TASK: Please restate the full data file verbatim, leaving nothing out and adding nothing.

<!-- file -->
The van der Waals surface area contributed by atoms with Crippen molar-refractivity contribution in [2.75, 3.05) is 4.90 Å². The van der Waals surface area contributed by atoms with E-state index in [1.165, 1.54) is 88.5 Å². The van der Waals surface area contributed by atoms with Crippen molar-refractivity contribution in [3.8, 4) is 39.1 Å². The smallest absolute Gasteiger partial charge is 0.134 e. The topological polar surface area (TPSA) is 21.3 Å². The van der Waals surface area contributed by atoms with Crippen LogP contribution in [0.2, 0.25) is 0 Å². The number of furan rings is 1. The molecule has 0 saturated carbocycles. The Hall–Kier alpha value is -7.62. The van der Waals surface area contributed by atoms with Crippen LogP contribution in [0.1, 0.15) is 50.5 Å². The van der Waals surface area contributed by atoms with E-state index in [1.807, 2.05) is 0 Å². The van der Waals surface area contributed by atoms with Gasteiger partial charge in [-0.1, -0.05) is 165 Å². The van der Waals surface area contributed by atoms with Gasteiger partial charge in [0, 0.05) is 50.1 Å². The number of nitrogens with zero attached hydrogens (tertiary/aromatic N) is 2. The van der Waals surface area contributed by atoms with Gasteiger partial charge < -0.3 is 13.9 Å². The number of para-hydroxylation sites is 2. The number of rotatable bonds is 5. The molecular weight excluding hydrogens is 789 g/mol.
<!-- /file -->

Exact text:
The van der Waals surface area contributed by atoms with Crippen molar-refractivity contribution in [2.75, 3.05) is 4.90 Å². The van der Waals surface area contributed by atoms with E-state index in [1.165, 1.54) is 88.5 Å². The van der Waals surface area contributed by atoms with Crippen molar-refractivity contribution in [3.8, 4) is 39.1 Å². The smallest absolute Gasteiger partial charge is 0.134 e. The topological polar surface area (TPSA) is 21.3 Å². The van der Waals surface area contributed by atoms with Crippen LogP contribution in [0.2, 0.25) is 0 Å². The number of furan rings is 1. The molecule has 0 saturated carbocycles. The Hall–Kier alpha value is -7.62. The van der Waals surface area contributed by atoms with Crippen LogP contribution in [0.1, 0.15) is 50.5 Å². The van der Waals surface area contributed by atoms with E-state index in [1.807, 2.05) is 0 Å². The van der Waals surface area contributed by atoms with Gasteiger partial charge in [-0.1, -0.05) is 165 Å². The van der Waals surface area contributed by atoms with Gasteiger partial charge in [0, 0.05) is 50.1 Å². The number of nitrogens with zero attached hydrogens (tertiary/aromatic N) is 2. The van der Waals surface area contributed by atoms with Gasteiger partial charge < -0.3 is 13.9 Å². The number of para-hydroxylation sites is 2. The number of rotatable bonds is 5. The molecular weight excluding hydrogens is 789 g/mol.